with his father which may have lasted as much as ten years
but this is much discussed [appendix 4]. It is an ever passionate debate which gave rise to
the excellent thesis by Leslie
Bailey who concluded that….we can conclude nothing!
1) - The new sovereign.
He must have been about 25 years old and is called
Amenophis (Amenhotep), like his father, a name that comes
from a Greek deformation of the Egyptian name Imn htp, "Amun
is satisfied", a denomination which makes a direct reference
to Amun. (note: according to Jan Qaguebeur, Amenophis would
be a mistake since it derives from Imn-m-Ipt and not from
2) - The infancy of the king.
We know virtually nothing about the youth of he who has become
the Pharaoh Amenophis (Amenhotep) IV.
Of one thing we can be sure, that this took place at a period of real crisis of polytheism, as if the Egyptians suddenly didn't know how to manage their immense divine world and had felt the necessity to insist on the unity of the divine more than on the diversity of the gods, notably in allowing the choice for worship of the very old solar cults.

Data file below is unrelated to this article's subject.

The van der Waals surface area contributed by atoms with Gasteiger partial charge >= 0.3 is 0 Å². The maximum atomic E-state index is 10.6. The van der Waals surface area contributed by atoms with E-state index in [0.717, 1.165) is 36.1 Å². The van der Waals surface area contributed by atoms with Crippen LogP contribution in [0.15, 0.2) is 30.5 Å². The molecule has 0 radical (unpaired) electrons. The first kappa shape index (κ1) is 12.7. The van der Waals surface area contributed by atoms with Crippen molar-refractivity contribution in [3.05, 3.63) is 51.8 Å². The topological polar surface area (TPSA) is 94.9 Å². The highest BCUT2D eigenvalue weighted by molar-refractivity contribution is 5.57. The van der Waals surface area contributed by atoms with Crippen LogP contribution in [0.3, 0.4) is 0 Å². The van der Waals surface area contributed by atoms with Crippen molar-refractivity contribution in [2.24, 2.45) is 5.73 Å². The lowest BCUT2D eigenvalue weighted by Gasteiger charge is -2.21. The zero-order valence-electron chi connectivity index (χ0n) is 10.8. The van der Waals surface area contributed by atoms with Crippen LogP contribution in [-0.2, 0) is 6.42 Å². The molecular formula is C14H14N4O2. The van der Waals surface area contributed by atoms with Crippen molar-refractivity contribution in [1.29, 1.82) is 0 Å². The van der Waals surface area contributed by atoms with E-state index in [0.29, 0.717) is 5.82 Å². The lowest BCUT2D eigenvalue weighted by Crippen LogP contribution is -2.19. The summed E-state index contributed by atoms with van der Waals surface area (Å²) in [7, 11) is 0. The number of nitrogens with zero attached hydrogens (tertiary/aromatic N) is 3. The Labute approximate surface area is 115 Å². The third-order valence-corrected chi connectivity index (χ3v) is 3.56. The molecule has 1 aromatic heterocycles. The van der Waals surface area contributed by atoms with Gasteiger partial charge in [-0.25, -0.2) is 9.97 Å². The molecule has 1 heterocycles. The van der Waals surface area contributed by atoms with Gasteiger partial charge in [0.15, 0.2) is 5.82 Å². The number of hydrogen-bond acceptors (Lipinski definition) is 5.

Certain minor literates went very far in rejecting as superstitions the complex mysteries of the religion, to the benefit of a rationalist spiritual interpretation, which granted only visible reality.
All this profoundly affected the young prince, as also did,
probably, the influence of his mother, the Great Royal Wife
of Amenophis (Amenhotep) III, Queen Tiy whose
powerful personality certainly played a role (fig
The young Amenophis (Amenhotep) has already married she who
is – perhaps- his cousin, the beautiful Nefertiti
(whose name means "The beautiful one has come")
4) who thus becomes the Great Royal Wife and who is required
to give birth to the male successor to the throne.
During the first two years of his reign, nothing seems
to change. The king is crowned at Thebes, the city
of Amun, like his forefathers before him. He adopts a very
traditional titulary, which makes clear reference to Amun,
and keeps his birth name Imen htp.
3) - The first years as king.
During the first two years of the reign, nothing seems to change.